ITAL TEK is, substantially, one Alan Myson and he comes from Brighton, although
I could discern little of the scent of the seaside in his album 'Midnight Colour'.
This is music for the night sky and the stars (seen from the end of the pier
at 2am perhaps?) Music to drift away and dream to, although some of the
dreams are a little darker and potentially more dangerous than others.
It never ceases to amaze me what it is possible to do with a few well-organised
beats and the imaginative and judicious use of synthesisers. Mr Myson is better
than many at creating tangibly affecting and vividly realised sound-worlds.
Before listening to a note the track titles give us a few clues with regard to the
territories through which we will be travelling : 'Moon Bow', 'Satellite', 'Moment
In Blue', 'Heliopause', 'Infinite', 'Restless Tundra' (erk!) All this might lead us to
anticipate a listening experience akin to one of those dreadful meditation-by-numbers
CD's which can invariably be found in New-Age shops up and down the country
(you know - the one with the photo of an open lotus flower floating on a pond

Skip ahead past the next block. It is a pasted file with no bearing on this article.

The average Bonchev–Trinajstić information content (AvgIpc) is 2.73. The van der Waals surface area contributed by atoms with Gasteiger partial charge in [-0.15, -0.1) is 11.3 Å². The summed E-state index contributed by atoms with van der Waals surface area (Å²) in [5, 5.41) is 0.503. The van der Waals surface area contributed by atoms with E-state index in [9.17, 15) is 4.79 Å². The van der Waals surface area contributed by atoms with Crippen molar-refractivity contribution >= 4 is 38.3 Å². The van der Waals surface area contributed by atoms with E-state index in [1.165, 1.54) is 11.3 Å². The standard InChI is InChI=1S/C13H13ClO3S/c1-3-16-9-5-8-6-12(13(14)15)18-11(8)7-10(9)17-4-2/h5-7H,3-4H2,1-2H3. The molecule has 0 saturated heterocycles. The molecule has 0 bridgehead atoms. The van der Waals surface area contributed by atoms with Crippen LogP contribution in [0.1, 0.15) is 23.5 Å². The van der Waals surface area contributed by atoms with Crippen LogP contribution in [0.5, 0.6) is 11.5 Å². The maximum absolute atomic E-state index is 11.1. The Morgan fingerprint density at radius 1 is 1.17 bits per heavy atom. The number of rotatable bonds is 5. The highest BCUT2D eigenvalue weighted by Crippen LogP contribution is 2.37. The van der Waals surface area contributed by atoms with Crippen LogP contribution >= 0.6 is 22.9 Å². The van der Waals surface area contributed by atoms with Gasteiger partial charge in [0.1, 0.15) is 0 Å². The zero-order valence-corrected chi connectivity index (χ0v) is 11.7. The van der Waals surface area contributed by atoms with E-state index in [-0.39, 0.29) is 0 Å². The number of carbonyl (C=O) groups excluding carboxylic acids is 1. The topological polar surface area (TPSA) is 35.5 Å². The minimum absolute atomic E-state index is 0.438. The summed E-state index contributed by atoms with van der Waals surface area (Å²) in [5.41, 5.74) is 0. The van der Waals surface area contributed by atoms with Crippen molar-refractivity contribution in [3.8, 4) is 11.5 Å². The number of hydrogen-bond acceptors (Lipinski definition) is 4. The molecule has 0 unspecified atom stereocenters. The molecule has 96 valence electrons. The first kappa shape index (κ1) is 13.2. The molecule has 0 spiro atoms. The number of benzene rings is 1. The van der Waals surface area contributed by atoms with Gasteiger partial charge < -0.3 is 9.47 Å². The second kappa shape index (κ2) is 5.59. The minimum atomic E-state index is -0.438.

on the cover!) but despite the titular limitations this is music of considerable
imaginative power and intellectual prowess. (The possibility of its use as a background
to trancendent reflection should not be entirely ruled out however!)
The gentle ebb and flow of 'Talis' is a particularly interesting example of Mr Myson's
ability to integrate a number of divergent motifs into the same arrangement.
The softly shifting rhythm and haunting vocal fragments clash charmingly with
the slightly de-tuned gamelan-like elements. The composition goes in no particular
direction in the nicest possible way and would offend neither man nor beast.
'Subgiant' sounds as though it may well have been recorded in a cave. The brooding
bass-line and dripsy-dropsy water-like effects slither and sparkle in the depths.
The spirit of Shriekback seems not a million miles away on 'Strangelove V.I.P.'
Although thematic variation is kept to a minimum the number still manages to
engage our interest and attention whilst lulling us into a semi-hypnotic state.
'Heliopause' has got a bit more life in it. The beats actually get quite cheeky here
and there! We've had Water Music, now it's time for Air to take its turn. The
richly-layered synth textures are as fluffy as pink clouds in a late-summer sunset.
The absence of untoward development in the arrangement never quite becomes
a hindrance but it's a close call here and there. A very pretty piece nonetheless.
You're probably getting my drift by now so I shan't ramble on.
'Midnight Colour' has got a lot going for it. Whilst clearly not music to grab you
by the hair and hurl you around the dancefloor, it would almost certainly act as
a good backdrop to a cold November evening, propped up on the sofa, in front
of a crackling log fire, with a good book and a big glass of half-decent Burgundy.
I'll drink to that!